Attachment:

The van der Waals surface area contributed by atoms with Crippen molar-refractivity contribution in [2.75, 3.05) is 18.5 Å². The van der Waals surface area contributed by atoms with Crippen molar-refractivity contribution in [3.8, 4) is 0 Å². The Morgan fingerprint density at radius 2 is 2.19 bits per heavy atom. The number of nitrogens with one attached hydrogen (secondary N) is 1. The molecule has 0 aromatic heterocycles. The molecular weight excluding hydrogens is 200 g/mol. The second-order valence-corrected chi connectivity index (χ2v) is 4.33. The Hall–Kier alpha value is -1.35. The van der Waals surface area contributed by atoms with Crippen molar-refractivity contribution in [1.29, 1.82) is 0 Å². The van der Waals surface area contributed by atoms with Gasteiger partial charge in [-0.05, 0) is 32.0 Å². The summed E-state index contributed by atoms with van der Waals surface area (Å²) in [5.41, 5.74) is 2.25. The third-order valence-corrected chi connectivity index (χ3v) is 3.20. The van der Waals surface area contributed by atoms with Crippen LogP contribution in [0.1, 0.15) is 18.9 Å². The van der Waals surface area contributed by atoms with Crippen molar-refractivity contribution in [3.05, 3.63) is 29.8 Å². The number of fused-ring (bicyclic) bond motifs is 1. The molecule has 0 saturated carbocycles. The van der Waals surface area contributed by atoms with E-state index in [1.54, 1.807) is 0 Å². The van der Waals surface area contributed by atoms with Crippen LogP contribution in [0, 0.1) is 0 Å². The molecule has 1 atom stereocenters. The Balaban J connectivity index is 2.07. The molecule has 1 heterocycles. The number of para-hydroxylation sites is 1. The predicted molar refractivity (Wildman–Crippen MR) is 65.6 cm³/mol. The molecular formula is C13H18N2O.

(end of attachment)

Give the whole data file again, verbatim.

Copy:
The van der Waals surface area contributed by atoms with Crippen molar-refractivity contribution in [2.75, 3.05) is 18.5 Å². The van der Waals surface area contributed by atoms with Crippen molar-refractivity contribution in [3.8, 4) is 0 Å². The Morgan fingerprint density at radius 2 is 2.19 bits per heavy atom. The number of nitrogens with one attached hydrogen (secondary N) is 1. The molecule has 0 aromatic heterocycles. The molecular weight excluding hydrogens is 200 g/mol. The second-order valence-corrected chi connectivity index (χ2v) is 4.33. The Hall–Kier alpha value is -1.35. The van der Waals surface area contributed by atoms with Crippen molar-refractivity contribution in [1.29, 1.82) is 0 Å². The van der Waals surface area contributed by atoms with Gasteiger partial charge in [-0.05, 0) is 32.0 Å². The summed E-state index contributed by atoms with van der Waals surface area (Å²) in [5.41, 5.74) is 2.25. The third-order valence-corrected chi connectivity index (χ3v) is 3.20. The van der Waals surface area contributed by atoms with Crippen LogP contribution in [0.1, 0.15) is 18.9 Å². The van der Waals surface area contributed by atoms with Crippen molar-refractivity contribution in [3.05, 3.63) is 29.8 Å². The number of fused-ring (bicyclic) bond motifs is 1. The molecule has 0 saturated carbocycles. The van der Waals surface area contributed by atoms with E-state index in [1.54, 1.807) is 0 Å². The van der Waals surface area contributed by atoms with Crippen LogP contribution in [0, 0.1) is 0 Å². The molecule has 1 atom stereocenters. The Balaban J connectivity index is 2.07. The molecule has 1 heterocycles. The number of para-hydroxylation sites is 1. The predicted molar refractivity (Wildman–Crippen MR) is 65.6 cm³/mol. The molecular formula is C13H18N2O.